Funnel cloud spotted over east Windsor

How did a funnel cloud develop?

Local 4 received reports Monday about a funnel cloud over Windsor. (WDIV Storm Pins)

WINDSOR, Ontario – On Monday afternoon, Local 4 got word of a funnel cloud spotted over the eastern part of Windsor. We had no threat for severe weather and there were no thunderstorms in the area at the time, just a shower with a small heavier downpour. So how did a funnel cloud develop?

It’s important to understand that most tornadoes come from a severe thunderstorm. The storm cloud rises very high into the sky -- sometimes over ten miles aloft, and there is normally strong rotation extending high up into the storm.

Funnel cloud over east Windsor (WDIV Storm Pins)

On Monday, however, there was no severe storm, but we still saw a funnel cloud. These are typically either waterspouts, landspouts (same thing as a waterspout -- but over land), and cold air funnels. A waterspout or landspout occurs when there’s just enough low-level wind shear to cause a circulation near the surface, and when the associated air parcel rises, so does the circulation.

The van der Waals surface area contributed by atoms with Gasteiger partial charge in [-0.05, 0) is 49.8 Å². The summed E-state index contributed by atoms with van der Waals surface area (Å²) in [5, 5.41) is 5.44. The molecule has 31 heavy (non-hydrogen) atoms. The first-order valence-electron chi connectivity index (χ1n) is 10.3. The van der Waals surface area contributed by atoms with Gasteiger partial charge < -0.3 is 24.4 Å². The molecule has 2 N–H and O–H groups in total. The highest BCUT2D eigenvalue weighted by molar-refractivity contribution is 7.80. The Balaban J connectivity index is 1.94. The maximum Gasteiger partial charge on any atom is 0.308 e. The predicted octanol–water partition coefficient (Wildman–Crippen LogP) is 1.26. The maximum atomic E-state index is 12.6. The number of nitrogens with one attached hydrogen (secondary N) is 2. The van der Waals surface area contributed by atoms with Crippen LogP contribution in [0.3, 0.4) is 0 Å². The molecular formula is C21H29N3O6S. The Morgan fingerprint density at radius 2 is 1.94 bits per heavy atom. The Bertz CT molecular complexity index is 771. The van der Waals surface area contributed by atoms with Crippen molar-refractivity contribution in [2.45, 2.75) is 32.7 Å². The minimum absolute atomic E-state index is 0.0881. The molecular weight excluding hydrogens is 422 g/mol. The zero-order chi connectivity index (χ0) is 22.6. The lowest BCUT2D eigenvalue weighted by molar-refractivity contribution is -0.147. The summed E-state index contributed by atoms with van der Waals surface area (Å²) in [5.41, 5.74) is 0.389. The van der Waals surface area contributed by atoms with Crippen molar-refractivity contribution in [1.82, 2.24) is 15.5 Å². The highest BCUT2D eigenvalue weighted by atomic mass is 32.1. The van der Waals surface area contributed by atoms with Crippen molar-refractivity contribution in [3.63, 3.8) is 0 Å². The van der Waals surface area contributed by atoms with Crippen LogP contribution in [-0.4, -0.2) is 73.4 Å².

Waterspouts and landspouts are generally much, much weaker than tornadoes, and have shorter lifespans.  In today’s case, we did not receive any reports that the funnel touched down, and I confirmed this with the Ontario Storm Prediction Center.

Cold air funnels are common over the Great Lakes in the fall when cold air masses start flowing over the relatively warmer lakes -- that creates an unstable atmosphere above those waters.

If a strong storm system aloft crosses the lakes in fall, we sometimes get enough wind shear to work with that instability to generate these funnel clouds. Like waterspouts and landspouts, cold air funnels are generally weaker than the standard tornado.

Finally, just a reminder that, if you haven’t done it already, please download the free Storm Pins app onto your phone. All you have to do is search for “WDIV” in the app store, and you’ll see Local 4 Storm Pins right there.

Once you register, you’re all set -- it’s very simple to snap a photo on your phone and post it -- storm damage, a rainbow, or just a pretty sunset (even when you’re on vacation).

Not only does this enable us to get photos on the air very quickly, but the National Weather Service monitors Storm Pins and you can help them with their warnings and storm verification. Finally, you get to see everybody else’s photos.

Weather has never been more social but, to us, Storm Pins’ greatest asset is that you can instantly get photos (and even short videos) to us to help warn the public about approaching dangerous weather. Come be a part of the Storm Pins team.


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